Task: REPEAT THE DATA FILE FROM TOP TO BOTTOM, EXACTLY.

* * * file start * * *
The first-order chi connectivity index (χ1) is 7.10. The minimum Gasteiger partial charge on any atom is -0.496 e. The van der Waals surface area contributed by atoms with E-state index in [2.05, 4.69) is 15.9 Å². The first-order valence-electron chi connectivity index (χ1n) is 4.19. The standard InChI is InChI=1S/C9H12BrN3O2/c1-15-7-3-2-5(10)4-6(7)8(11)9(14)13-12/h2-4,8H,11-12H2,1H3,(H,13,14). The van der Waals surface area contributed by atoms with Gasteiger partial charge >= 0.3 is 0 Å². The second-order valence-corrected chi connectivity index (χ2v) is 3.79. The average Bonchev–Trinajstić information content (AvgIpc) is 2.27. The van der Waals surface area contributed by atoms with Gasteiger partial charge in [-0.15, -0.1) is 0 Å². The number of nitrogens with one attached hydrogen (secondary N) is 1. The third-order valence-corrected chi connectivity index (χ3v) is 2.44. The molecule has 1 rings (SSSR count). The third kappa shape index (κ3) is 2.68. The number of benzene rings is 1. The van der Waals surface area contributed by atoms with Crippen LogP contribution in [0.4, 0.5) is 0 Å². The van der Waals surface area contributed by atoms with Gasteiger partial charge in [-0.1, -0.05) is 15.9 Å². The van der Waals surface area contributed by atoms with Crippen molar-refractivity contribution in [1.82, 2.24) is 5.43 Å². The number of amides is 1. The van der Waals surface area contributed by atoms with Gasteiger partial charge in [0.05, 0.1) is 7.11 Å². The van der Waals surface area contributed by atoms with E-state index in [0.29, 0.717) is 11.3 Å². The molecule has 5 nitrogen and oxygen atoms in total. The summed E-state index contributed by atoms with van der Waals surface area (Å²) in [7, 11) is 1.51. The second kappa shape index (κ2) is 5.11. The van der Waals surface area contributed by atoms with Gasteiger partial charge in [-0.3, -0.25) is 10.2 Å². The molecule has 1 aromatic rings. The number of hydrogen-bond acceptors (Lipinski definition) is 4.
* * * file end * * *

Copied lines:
The first-order chi connectivity index (χ1) is 7.10. The minimum Gasteiger partial charge on any atom is -0.496 e. The van der Waals surface area contributed by atoms with E-state index in [2.05, 4.69) is 15.9 Å². The first-order valence-electron chi connectivity index (χ1n) is 4.19. The standard InChI is InChI=1S/C9H12BrN3O2/c1-15-7-3-2-5(10)4-6(7)8(11)9(14)13-12/h2-4,8H,11-12H2,1H3,(H,13,14). The van der Waals surface area contributed by atoms with Gasteiger partial charge >= 0.3 is 0 Å². The second-order valence-corrected chi connectivity index (χ2v) is 3.79. The average Bonchev–Trinajstić information content (AvgIpc) is 2.27. The van der Waals surface area contributed by atoms with Gasteiger partial charge in [-0.15, -0.1) is 0 Å². The number of nitrogens with one attached hydrogen (secondary N) is 1. The third-order valence-corrected chi connectivity index (χ3v) is 2.44. The molecule has 1 rings (SSSR count). The third kappa shape index (κ3) is 2.68. The number of benzene rings is 1. The van der Waals surface area contributed by atoms with Crippen LogP contribution in [0.4, 0.5) is 0 Å². The van der Waals surface area contributed by atoms with Gasteiger partial charge in [-0.1, -0.05) is 15.9 Å². The van der Waals surface area contributed by atoms with Crippen molar-refractivity contribution in [1.82, 2.24) is 5.43 Å². The number of amides is 1. The van der Waals surface area contributed by atoms with Gasteiger partial charge in [0.05, 0.1) is 7.11 Å². The van der Waals surface area contributed by atoms with E-state index in [0.29, 0.717) is 11.3 Å². The molecule has 5 nitrogen and oxygen atoms in total. The summed E-state index contributed by atoms with van der Waals surface area (Å²) in [7, 11) is 1.51. The second kappa shape index (κ2) is 5.11. The van der Waals surface area contributed by atoms with Gasteiger partial charge in [-0.3, -0.25) is 10.2 Å². The molecule has 1 aromatic rings. The number of hydrogen-bond acceptors (Lipinski definition) is 4.